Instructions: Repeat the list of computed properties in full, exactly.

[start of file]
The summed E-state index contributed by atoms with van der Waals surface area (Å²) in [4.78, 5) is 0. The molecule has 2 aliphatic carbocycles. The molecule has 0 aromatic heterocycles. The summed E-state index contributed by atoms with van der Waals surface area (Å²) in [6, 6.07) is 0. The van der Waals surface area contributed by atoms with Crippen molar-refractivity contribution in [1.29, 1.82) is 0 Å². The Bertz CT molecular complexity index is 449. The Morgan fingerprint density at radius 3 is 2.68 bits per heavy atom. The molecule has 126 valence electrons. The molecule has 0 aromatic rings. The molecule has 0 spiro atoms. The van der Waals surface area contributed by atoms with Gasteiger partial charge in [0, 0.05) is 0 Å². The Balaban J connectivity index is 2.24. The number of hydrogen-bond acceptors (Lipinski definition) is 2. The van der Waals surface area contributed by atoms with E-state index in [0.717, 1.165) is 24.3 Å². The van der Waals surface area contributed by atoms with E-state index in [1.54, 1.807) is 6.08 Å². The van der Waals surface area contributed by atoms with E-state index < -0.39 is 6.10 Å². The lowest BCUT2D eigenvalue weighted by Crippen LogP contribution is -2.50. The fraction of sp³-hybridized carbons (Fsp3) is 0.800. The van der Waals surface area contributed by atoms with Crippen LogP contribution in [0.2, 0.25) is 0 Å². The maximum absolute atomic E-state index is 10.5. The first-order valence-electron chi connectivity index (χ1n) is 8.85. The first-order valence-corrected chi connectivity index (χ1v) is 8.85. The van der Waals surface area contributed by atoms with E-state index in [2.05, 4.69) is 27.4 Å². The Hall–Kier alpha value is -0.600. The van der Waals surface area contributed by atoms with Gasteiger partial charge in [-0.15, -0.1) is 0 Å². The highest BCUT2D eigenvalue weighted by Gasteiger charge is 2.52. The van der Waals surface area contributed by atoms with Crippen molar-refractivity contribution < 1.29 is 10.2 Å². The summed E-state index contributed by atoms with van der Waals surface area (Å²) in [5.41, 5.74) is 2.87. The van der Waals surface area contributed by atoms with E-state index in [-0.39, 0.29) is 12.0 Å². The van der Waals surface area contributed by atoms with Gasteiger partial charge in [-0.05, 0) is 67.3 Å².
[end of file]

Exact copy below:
The summed E-state index contributed by atoms with van der Waals surface area (Å²) in [4.78, 5) is 0. The molecule has 2 aliphatic carbocycles. The molecule has 0 aromatic heterocycles. The summed E-state index contributed by atoms with van der Waals surface area (Å²) in [6, 6.07) is 0. The van der Waals surface area contributed by atoms with Crippen molar-refractivity contribution in [1.29, 1.82) is 0 Å². The Bertz CT molecular complexity index is 449. The Morgan fingerprint density at radius 3 is 2.68 bits per heavy atom. The molecule has 126 valence electrons. The molecule has 0 aromatic rings. The molecule has 0 spiro atoms. The van der Waals surface area contributed by atoms with Gasteiger partial charge in [0, 0.05) is 0 Å². The Balaban J connectivity index is 2.24. The number of hydrogen-bond acceptors (Lipinski definition) is 2. The van der Waals surface area contributed by atoms with E-state index in [0.717, 1.165) is 24.3 Å². The van der Waals surface area contributed by atoms with E-state index in [1.54, 1.807) is 6.08 Å². The van der Waals surface area contributed by atoms with E-state index < -0.39 is 6.10 Å². The lowest BCUT2D eigenvalue weighted by Crippen LogP contribution is -2.50. The fraction of sp³-hybridized carbons (Fsp3) is 0.800. The van der Waals surface area contributed by atoms with Crippen LogP contribution in [0.2, 0.25) is 0 Å². The maximum absolute atomic E-state index is 10.5. The first-order valence-electron chi connectivity index (χ1n) is 8.85. The first-order valence-corrected chi connectivity index (χ1v) is 8.85. The van der Waals surface area contributed by atoms with E-state index in [2.05, 4.69) is 27.4 Å². The Hall–Kier alpha value is -0.600. The van der Waals surface area contributed by atoms with Gasteiger partial charge in [-0.15, -0.1) is 0 Å². The highest BCUT2D eigenvalue weighted by Gasteiger charge is 2.52. The van der Waals surface area contributed by atoms with Crippen molar-refractivity contribution < 1.29 is 10.2 Å². The summed E-state index contributed by atoms with van der Waals surface area (Å²) in [5.41, 5.74) is 2.87. The van der Waals surface area contributed by atoms with E-state index in [-0.39, 0.29) is 12.0 Å². The van der Waals surface area contributed by atoms with Gasteiger partial charge in [-0.05, 0) is 67.3 Å².